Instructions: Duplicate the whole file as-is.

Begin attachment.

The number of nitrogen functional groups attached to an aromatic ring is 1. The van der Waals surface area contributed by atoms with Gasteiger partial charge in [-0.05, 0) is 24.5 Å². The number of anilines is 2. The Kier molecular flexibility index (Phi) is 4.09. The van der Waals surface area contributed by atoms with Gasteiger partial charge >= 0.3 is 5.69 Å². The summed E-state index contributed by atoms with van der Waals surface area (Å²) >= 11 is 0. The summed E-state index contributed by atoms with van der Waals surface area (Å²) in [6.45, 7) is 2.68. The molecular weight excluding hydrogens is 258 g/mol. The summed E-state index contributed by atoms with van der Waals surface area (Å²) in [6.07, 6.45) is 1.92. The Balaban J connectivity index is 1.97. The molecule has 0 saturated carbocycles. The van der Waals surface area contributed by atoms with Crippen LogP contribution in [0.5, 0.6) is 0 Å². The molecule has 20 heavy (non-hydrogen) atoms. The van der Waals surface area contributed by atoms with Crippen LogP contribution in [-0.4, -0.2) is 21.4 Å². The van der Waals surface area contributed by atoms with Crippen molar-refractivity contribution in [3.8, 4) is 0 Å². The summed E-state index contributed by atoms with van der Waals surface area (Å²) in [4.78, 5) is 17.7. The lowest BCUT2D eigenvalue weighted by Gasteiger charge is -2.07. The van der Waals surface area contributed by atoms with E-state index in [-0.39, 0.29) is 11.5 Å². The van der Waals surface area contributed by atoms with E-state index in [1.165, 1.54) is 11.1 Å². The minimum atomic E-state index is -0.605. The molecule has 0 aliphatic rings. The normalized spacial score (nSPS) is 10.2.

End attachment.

The number of nitrogen functional groups attached to an aromatic ring is 1. The van der Waals surface area contributed by atoms with Gasteiger partial charge in [-0.05, 0) is 24.5 Å². The number of anilines is 2. The Kier molecular flexibility index (Phi) is 4.09. The van der Waals surface area contributed by atoms with Gasteiger partial charge >= 0.3 is 5.69 Å². The summed E-state index contributed by atoms with van der Waals surface area (Å²) >= 11 is 0. The summed E-state index contributed by atoms with van der Waals surface area (Å²) in [6.45, 7) is 2.68. The molecular weight excluding hydrogens is 258 g/mol. The summed E-state index contributed by atoms with van der Waals surface area (Å²) in [6.07, 6.45) is 1.92. The Balaban J connectivity index is 1.97. The molecule has 0 saturated carbocycles. The van der Waals surface area contributed by atoms with Crippen LogP contribution in [0.5, 0.6) is 0 Å². The molecule has 20 heavy (non-hydrogen) atoms. The van der Waals surface area contributed by atoms with Crippen LogP contribution in [-0.4, -0.2) is 21.4 Å². The van der Waals surface area contributed by atoms with Crippen molar-refractivity contribution in [3.8, 4) is 0 Å². The summed E-state index contributed by atoms with van der Waals surface area (Å²) in [4.78, 5) is 17.7. The lowest BCUT2D eigenvalue weighted by Gasteiger charge is -2.07. The van der Waals surface area contributed by atoms with E-state index in [-0.39, 0.29) is 11.5 Å². The van der Waals surface area contributed by atoms with E-state index in [1.165, 1.54) is 11.1 Å². The minimum atomic E-state index is -0.605. The molecule has 0 aliphatic rings. The normalized spacial score (nSPS) is 10.2.